What can you expect your first time snow tubing? Most of the resorts have similar procedures with minor deviations. Snow tubers are first asked to sign a standard waiver. Upon completion of the form, a ticket is purchased and on it is printed the start and end times of the two-hour session you are assigned to on a first come, first served basis. Large groups should appear together for admission.
When the appointed time arrives, choose your inner tube, and get in line! Tubers with their tubes are transported to the top of the hill by people moving conveyers. When you arrive at the top you will be guided to the first open run, given a little push, and off you go! Then you have two hours to repeat this process as many times as you can before time’s up.
During the COVID-19 era, outside activities have been a consistent preference for socializing while avoiding disease. Snow tubing in the fresh mountain air certainly qualifies as a socially safe environment, along with proper distancing and masking as needed. There are many skiing and snow tubing resorts in the Maryland, Virginia, and Pennsylvania mountains. Here are a few of the better-known winter playgrounds.
Wisp Resort is a four-season resort in McHenry, Maryland. The twelve, 750-foot long shoots are reached via conveyor carpet. A standard, two-hour tubing session is offered. You must be at least 4 years old and 42 inches tall to participate.
Whitetail Resort is in Bear Pond, Pennsylvania. Also a four-season resort offering two-hour sessions, Whitetail requires participants be at least 5 years of age. There is a kiddie hill for children aged 2 to 4 years old to snow tube.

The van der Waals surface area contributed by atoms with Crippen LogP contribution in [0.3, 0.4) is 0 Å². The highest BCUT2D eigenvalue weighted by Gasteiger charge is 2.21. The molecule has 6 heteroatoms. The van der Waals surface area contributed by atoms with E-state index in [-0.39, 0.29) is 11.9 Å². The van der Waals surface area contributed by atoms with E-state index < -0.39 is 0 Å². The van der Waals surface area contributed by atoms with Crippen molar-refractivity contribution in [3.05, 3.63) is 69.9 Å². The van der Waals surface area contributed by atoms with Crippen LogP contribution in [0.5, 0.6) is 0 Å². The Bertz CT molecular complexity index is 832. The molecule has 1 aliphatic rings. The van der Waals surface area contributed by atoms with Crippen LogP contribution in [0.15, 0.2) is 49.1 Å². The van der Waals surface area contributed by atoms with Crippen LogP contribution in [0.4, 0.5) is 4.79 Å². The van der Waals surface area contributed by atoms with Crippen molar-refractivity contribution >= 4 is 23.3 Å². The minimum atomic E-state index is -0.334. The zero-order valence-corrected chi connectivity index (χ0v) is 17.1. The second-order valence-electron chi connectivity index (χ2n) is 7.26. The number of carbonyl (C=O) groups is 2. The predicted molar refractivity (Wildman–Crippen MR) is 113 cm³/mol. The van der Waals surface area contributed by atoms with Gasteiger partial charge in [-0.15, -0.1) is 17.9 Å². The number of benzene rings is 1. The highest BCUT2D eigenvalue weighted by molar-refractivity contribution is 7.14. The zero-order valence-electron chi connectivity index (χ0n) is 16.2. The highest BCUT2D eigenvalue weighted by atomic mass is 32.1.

Wintergreen Resort in Wintergreen, Virginia boasts having the state’s biggest snow tubing park, The Plunge, featuring a 10-story fall at 30 mph. To take the plunge, you must be at least 6 years old and a minimum of 42 inches in height.
With life in this new COVID world so uncertain, be sure to do your homework before you go! For example, two popular, nearby Pennsylvania resorts, Ski Roundtop and Ski Liberty, offer snow tubing but were closed for the season. Check schedules for special sessions as well as for last-minute cancellations.
Like in so many public places, nose and mouth coverings are required in most of the resorts’ indoor facilities. In some instances, admission tickets may only be purchased online to prevent overcrowded sessions. On average, tickets cost $25 per person/per session with the usual discounts for approved groups and organizations provided. Several snow tubing resorts sponsor senior programs with discounted events. Others host senior clubs at special rates. Individual admission is generally cheaper during the week and it’s not as crowded.
As for me, I’ve set my sights for Valentine’s Day Weekend 2022 at Boulder Ridge at Liberty Mountain Resort. See you there?
Pull quote: Whether you’re age 5 or 95, the great thing about snow tubing is that everyone can do it!
Sharon is a freelance photojournalist and a proud “Bay” Boomer from Anne Arundel County. Contact Sharon via email at email@example.com.